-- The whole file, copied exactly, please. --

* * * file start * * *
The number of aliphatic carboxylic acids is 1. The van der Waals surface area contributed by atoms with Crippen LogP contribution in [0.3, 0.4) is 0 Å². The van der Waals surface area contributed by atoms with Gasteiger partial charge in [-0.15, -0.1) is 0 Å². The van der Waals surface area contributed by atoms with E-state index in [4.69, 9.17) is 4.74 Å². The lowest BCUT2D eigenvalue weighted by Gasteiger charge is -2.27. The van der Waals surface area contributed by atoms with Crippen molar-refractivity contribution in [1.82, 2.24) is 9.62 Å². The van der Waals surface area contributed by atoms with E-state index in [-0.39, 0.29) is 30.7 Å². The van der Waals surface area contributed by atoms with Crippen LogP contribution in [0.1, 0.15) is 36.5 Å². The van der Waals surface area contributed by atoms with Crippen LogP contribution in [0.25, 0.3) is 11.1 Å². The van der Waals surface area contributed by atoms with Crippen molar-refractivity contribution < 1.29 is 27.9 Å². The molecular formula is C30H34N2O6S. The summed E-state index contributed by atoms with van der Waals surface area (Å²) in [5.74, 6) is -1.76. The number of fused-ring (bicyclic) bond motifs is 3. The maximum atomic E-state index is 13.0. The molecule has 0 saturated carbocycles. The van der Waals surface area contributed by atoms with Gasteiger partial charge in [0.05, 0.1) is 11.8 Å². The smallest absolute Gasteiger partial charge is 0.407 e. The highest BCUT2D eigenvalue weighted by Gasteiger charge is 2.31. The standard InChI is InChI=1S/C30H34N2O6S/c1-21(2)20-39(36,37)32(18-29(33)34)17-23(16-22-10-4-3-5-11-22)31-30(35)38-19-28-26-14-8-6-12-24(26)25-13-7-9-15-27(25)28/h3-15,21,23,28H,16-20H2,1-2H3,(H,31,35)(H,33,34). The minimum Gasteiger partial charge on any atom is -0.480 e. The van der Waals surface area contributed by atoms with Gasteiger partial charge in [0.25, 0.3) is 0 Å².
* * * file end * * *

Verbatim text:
The number of aliphatic carboxylic acids is 1. The van der Waals surface area contributed by atoms with Crippen LogP contribution in [0.3, 0.4) is 0 Å². The van der Waals surface area contributed by atoms with Gasteiger partial charge in [-0.15, -0.1) is 0 Å². The van der Waals surface area contributed by atoms with E-state index in [4.69, 9.17) is 4.74 Å². The lowest BCUT2D eigenvalue weighted by Gasteiger charge is -2.27. The van der Waals surface area contributed by atoms with Crippen molar-refractivity contribution in [1.82, 2.24) is 9.62 Å². The van der Waals surface area contributed by atoms with E-state index in [-0.39, 0.29) is 30.7 Å². The van der Waals surface area contributed by atoms with Crippen LogP contribution in [0.1, 0.15) is 36.5 Å². The van der Waals surface area contributed by atoms with Crippen LogP contribution in [0.25, 0.3) is 11.1 Å². The van der Waals surface area contributed by atoms with Crippen molar-refractivity contribution < 1.29 is 27.9 Å². The molecular formula is C30H34N2O6S. The summed E-state index contributed by atoms with van der Waals surface area (Å²) in [5.74, 6) is -1.76. The number of fused-ring (bicyclic) bond motifs is 3. The maximum atomic E-state index is 13.0. The molecule has 0 saturated carbocycles. The van der Waals surface area contributed by atoms with Gasteiger partial charge in [0.05, 0.1) is 11.8 Å². The smallest absolute Gasteiger partial charge is 0.407 e. The highest BCUT2D eigenvalue weighted by Gasteiger charge is 2.31. The standard InChI is InChI=1S/C30H34N2O6S/c1-21(2)20-39(36,37)32(18-29(33)34)17-23(16-22-10-4-3-5-11-22)31-30(35)38-19-28-26-14-8-6-12-24(26)25-13-7-9-15-27(25)28/h3-15,21,23,28H,16-20H2,1-2H3,(H,31,35)(H,33,34). The minimum Gasteiger partial charge on any atom is -0.480 e. The van der Waals surface area contributed by atoms with Gasteiger partial charge in [0.25, 0.3) is 0 Å².